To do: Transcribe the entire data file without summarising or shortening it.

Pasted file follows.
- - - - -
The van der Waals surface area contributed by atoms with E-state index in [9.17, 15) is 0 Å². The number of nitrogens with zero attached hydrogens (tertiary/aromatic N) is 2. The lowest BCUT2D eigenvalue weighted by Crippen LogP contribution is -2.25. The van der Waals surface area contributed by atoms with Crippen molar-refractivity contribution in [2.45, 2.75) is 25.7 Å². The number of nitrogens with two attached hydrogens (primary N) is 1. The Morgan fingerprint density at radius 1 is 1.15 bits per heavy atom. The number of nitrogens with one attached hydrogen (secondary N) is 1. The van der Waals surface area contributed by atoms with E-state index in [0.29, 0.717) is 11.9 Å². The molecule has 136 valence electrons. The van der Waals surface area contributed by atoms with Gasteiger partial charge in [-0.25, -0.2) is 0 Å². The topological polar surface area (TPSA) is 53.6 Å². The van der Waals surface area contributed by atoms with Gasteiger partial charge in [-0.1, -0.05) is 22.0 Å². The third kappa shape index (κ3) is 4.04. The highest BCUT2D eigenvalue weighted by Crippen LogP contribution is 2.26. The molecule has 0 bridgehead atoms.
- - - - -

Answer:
The van der Waals surface area contributed by atoms with E-state index in [9.17, 15) is 0 Å². The number of nitrogens with zero attached hydrogens (tertiary/aromatic N) is 2. The lowest BCUT2D eigenvalue weighted by Crippen LogP contribution is -2.25. The van der Waals surface area contributed by atoms with Crippen molar-refractivity contribution in [2.45, 2.75) is 25.7 Å². The number of nitrogens with two attached hydrogens (primary N) is 1. The Morgan fingerprint density at radius 1 is 1.15 bits per heavy atom. The number of nitrogens with one attached hydrogen (secondary N) is 1. The van der Waals surface area contributed by atoms with E-state index in [0.29, 0.717) is 11.9 Å². The molecule has 136 valence electrons. The van der Waals surface area contributed by atoms with Gasteiger partial charge in [-0.25, -0.2) is 0 Å². The topological polar surface area (TPSA) is 53.6 Å². The van der Waals surface area contributed by atoms with Gasteiger partial charge in [-0.1, -0.05) is 22.0 Å². The third kappa shape index (κ3) is 4.04. The highest BCUT2D eigenvalue weighted by Crippen LogP contribution is 2.26. The molecule has 0 bridgehead atoms.